Tàijíquán is sometimes written as Tai Chi Chuan, depending on the method of Chinese to English translation.  Sometimes it is referred to as simply "Taiji" or 'Taichi'.  It is well known as a system of exercise, with a reputation for improving health and avoiding a variety of ailments.  


What is not so widely appreciated is that Tàijíquán can, i trained approprialtely, be used as a highly effective martial art.  The emphasis is on using subtle whole-body synchronized movement with highly tuned awareness and timing, to overcome raw (disconnected) speed and brute strength.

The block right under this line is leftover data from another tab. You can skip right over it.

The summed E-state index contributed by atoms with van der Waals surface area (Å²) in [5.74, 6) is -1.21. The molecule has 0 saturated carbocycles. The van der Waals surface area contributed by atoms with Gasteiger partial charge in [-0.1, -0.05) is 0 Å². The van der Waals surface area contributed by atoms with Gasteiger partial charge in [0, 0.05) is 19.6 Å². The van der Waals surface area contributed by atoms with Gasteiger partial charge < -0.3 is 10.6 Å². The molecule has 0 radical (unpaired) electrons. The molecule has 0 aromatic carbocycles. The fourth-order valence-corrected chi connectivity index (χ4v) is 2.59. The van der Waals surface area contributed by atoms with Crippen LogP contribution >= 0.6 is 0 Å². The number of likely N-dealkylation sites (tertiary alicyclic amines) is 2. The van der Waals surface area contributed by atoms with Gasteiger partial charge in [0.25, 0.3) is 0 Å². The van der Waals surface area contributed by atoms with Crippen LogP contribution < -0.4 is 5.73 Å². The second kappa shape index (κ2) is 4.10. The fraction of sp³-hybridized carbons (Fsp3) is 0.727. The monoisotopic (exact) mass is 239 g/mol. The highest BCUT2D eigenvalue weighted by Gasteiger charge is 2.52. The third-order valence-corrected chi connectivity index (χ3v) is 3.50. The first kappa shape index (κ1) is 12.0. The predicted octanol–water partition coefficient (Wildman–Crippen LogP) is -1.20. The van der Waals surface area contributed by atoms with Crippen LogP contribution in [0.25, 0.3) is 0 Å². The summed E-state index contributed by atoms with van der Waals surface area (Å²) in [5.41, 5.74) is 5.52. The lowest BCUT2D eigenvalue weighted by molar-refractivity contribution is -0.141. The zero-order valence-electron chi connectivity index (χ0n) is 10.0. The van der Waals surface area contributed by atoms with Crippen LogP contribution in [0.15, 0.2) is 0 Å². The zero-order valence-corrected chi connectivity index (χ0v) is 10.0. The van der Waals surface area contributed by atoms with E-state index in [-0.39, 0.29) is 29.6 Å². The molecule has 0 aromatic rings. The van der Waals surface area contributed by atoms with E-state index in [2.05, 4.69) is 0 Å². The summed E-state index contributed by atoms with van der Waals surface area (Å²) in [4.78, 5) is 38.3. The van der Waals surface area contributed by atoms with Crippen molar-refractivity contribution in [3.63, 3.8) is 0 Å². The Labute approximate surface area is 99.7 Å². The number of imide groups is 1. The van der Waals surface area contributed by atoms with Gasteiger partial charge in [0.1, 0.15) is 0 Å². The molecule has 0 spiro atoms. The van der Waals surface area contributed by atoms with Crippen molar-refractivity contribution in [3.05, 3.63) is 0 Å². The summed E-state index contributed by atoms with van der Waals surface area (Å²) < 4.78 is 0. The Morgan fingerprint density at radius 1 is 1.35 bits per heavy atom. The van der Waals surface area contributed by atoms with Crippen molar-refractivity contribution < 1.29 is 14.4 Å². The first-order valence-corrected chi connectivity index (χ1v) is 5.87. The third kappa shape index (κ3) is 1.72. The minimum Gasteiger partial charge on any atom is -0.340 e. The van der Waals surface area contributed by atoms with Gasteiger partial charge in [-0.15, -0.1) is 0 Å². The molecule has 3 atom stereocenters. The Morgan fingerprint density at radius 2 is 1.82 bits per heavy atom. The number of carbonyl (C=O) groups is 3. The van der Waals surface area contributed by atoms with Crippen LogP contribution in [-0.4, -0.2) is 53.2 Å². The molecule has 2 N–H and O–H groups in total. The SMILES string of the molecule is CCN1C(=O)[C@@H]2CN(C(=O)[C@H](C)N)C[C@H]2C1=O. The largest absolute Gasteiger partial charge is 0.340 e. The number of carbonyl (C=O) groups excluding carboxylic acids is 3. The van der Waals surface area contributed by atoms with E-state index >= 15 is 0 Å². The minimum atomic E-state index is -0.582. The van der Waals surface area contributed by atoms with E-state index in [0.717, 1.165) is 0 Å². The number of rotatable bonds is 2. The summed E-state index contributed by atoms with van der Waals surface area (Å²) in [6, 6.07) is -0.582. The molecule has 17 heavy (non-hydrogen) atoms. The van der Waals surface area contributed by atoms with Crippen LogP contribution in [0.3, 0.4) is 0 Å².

The disadvantage of a 'soft' style such as Tàijíquán compared with 'hard' and 'hard-soft' styles such as boxing, Karate or Kung Fu, is that it takes many more years of practice to achieve a basic martial skill.  The advantage of Tàijíquán however, is that development can continue far beyond the limitations of age, strength and speed that accompany 'hard' styles, and it is not injurious to the body.


Tàijíquán is based on a set of practical principles known as the Classic Texts, or just "the Classics".  They form  the written advice from highly capable teachers, over several generations, on how to practice and apply the art.  Guided by this advice we train to develop good mental habits, good body habits, and ultimately to understand ourselves and become better human beings.  Tàijíquán is a system of mental/physical self development, grounded in the practice of an effective martial art, and it is not inherently mystical or religious.